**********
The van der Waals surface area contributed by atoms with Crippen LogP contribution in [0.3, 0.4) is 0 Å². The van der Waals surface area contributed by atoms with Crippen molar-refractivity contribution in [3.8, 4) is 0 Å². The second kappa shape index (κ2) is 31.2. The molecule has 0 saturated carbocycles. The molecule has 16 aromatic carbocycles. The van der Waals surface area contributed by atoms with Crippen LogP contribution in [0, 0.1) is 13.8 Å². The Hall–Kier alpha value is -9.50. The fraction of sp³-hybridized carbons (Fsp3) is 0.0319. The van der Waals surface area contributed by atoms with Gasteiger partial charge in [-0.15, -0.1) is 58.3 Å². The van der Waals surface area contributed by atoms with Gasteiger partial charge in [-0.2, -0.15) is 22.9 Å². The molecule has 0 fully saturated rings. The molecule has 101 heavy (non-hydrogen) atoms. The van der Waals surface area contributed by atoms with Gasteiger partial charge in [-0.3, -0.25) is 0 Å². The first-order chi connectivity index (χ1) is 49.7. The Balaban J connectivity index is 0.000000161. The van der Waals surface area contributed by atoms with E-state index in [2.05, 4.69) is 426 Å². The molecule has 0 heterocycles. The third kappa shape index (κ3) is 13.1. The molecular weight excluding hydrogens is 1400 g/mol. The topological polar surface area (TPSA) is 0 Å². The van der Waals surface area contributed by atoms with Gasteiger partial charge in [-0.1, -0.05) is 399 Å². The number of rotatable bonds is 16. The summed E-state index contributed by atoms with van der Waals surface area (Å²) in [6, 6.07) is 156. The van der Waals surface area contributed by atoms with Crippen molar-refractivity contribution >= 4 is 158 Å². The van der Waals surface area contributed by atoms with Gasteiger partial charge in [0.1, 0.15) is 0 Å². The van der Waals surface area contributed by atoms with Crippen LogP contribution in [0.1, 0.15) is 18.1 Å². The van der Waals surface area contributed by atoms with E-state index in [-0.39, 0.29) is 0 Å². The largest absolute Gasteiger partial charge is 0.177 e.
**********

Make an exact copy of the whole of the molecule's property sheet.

The van der Waals surface area contributed by atoms with Crippen LogP contribution in [0.3, 0.4) is 0 Å². The van der Waals surface area contributed by atoms with Crippen molar-refractivity contribution in [3.8, 4) is 0 Å². The second kappa shape index (κ2) is 31.2. The molecule has 0 saturated carbocycles. The molecule has 16 aromatic carbocycles. The van der Waals surface area contributed by atoms with Crippen LogP contribution in [0, 0.1) is 13.8 Å². The Hall–Kier alpha value is -9.50. The fraction of sp³-hybridized carbons (Fsp3) is 0.0319. The van der Waals surface area contributed by atoms with Gasteiger partial charge in [-0.15, -0.1) is 58.3 Å². The van der Waals surface area contributed by atoms with Gasteiger partial charge in [-0.2, -0.15) is 22.9 Å². The molecule has 0 fully saturated rings. The molecule has 101 heavy (non-hydrogen) atoms. The van der Waals surface area contributed by atoms with Gasteiger partial charge in [-0.3, -0.25) is 0 Å². The first-order chi connectivity index (χ1) is 49.7. The Balaban J connectivity index is 0.000000161. The van der Waals surface area contributed by atoms with E-state index in [2.05, 4.69) is 426 Å². The molecule has 0 heterocycles. The third kappa shape index (κ3) is 13.1. The molecular weight excluding hydrogens is 1400 g/mol. The topological polar surface area (TPSA) is 0 Å². The van der Waals surface area contributed by atoms with Gasteiger partial charge in [-0.1, -0.05) is 399 Å². The number of rotatable bonds is 16. The summed E-state index contributed by atoms with van der Waals surface area (Å²) in [6, 6.07) is 156. The van der Waals surface area contributed by atoms with Crippen molar-refractivity contribution >= 4 is 158 Å². The van der Waals surface area contributed by atoms with Gasteiger partial charge in [0.1, 0.15) is 0 Å². The van der Waals surface area contributed by atoms with Crippen LogP contribution in [0.1, 0.15) is 18.1 Å². The van der Waals surface area contributed by atoms with E-state index in [-0.39, 0.29) is 0 Å². The largest absolute Gasteiger partial charge is 0.177 e.